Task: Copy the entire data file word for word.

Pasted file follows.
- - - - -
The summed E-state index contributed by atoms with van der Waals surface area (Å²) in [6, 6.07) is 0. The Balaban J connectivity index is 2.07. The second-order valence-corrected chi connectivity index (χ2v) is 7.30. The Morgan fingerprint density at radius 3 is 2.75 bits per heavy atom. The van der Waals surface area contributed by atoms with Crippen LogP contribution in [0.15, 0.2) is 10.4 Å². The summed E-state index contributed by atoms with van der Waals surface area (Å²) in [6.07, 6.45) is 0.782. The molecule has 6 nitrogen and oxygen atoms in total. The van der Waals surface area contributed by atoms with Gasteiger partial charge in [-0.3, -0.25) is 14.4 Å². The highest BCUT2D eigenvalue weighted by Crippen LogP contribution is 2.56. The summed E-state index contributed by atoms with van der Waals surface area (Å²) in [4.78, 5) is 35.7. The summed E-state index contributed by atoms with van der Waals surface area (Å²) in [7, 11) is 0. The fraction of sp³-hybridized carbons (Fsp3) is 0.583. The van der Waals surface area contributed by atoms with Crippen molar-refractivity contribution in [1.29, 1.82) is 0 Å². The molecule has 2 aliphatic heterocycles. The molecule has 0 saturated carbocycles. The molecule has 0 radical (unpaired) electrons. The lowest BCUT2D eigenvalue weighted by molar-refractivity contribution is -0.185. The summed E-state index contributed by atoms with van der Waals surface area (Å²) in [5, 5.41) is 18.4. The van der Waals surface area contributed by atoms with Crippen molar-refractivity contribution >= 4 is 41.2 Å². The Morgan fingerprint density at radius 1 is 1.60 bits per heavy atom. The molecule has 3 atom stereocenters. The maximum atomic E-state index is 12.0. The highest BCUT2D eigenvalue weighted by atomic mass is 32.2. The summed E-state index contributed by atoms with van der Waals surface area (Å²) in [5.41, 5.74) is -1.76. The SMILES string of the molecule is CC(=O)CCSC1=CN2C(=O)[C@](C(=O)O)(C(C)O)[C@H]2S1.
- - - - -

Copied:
The summed E-state index contributed by atoms with van der Waals surface area (Å²) in [6, 6.07) is 0. The Balaban J connectivity index is 2.07. The second-order valence-corrected chi connectivity index (χ2v) is 7.30. The Morgan fingerprint density at radius 3 is 2.75 bits per heavy atom. The van der Waals surface area contributed by atoms with Crippen LogP contribution in [0.15, 0.2) is 10.4 Å². The summed E-state index contributed by atoms with van der Waals surface area (Å²) in [6.07, 6.45) is 0.782. The molecule has 6 nitrogen and oxygen atoms in total. The van der Waals surface area contributed by atoms with Gasteiger partial charge in [-0.3, -0.25) is 14.4 Å². The highest BCUT2D eigenvalue weighted by Crippen LogP contribution is 2.56. The summed E-state index contributed by atoms with van der Waals surface area (Å²) in [4.78, 5) is 35.7. The summed E-state index contributed by atoms with van der Waals surface area (Å²) in [7, 11) is 0. The fraction of sp³-hybridized carbons (Fsp3) is 0.583. The van der Waals surface area contributed by atoms with Crippen molar-refractivity contribution in [1.29, 1.82) is 0 Å². The molecule has 2 aliphatic heterocycles. The molecule has 0 saturated carbocycles. The molecule has 0 radical (unpaired) electrons. The lowest BCUT2D eigenvalue weighted by molar-refractivity contribution is -0.185. The summed E-state index contributed by atoms with van der Waals surface area (Å²) in [5, 5.41) is 18.4. The van der Waals surface area contributed by atoms with Crippen molar-refractivity contribution >= 4 is 41.2 Å². The Morgan fingerprint density at radius 1 is 1.60 bits per heavy atom. The molecule has 3 atom stereocenters. The maximum atomic E-state index is 12.0. The highest BCUT2D eigenvalue weighted by atomic mass is 32.2. The summed E-state index contributed by atoms with van der Waals surface area (Å²) in [5.41, 5.74) is -1.76. The SMILES string of the molecule is CC(=O)CCSC1=CN2C(=O)[C@](C(=O)O)(C(C)O)[C@H]2S1.